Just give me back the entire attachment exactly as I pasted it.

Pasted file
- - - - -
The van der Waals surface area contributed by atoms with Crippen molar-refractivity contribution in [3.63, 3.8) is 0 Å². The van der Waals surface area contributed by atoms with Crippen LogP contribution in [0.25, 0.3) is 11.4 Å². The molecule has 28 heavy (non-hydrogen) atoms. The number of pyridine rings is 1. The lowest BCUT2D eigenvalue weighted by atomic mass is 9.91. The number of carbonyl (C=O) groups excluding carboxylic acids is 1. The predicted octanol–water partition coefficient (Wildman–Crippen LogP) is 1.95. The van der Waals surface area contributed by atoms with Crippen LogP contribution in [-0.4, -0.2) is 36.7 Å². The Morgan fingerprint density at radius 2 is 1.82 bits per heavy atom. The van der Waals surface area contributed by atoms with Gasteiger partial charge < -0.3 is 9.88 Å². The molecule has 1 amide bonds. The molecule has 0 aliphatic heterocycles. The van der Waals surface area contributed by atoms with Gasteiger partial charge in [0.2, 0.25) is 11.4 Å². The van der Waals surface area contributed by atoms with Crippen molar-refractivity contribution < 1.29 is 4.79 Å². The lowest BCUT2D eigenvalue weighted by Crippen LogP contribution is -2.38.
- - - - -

The van der Waals surface area contributed by atoms with Crippen molar-refractivity contribution in [3.63, 3.8) is 0 Å². The van der Waals surface area contributed by atoms with Crippen LogP contribution in [0.25, 0.3) is 11.4 Å². The molecule has 28 heavy (non-hydrogen) atoms. The number of pyridine rings is 1. The lowest BCUT2D eigenvalue weighted by atomic mass is 9.91. The number of carbonyl (C=O) groups excluding carboxylic acids is 1. The predicted octanol–water partition coefficient (Wildman–Crippen LogP) is 1.95. The van der Waals surface area contributed by atoms with Crippen LogP contribution in [-0.4, -0.2) is 36.7 Å². The Morgan fingerprint density at radius 2 is 1.82 bits per heavy atom. The van der Waals surface area contributed by atoms with Gasteiger partial charge < -0.3 is 9.88 Å². The molecule has 1 amide bonds. The molecule has 0 aliphatic heterocycles. The van der Waals surface area contributed by atoms with Gasteiger partial charge in [0.2, 0.25) is 11.4 Å². The van der Waals surface area contributed by atoms with Crippen molar-refractivity contribution < 1.29 is 4.79 Å². The lowest BCUT2D eigenvalue weighted by Crippen LogP contribution is -2.38.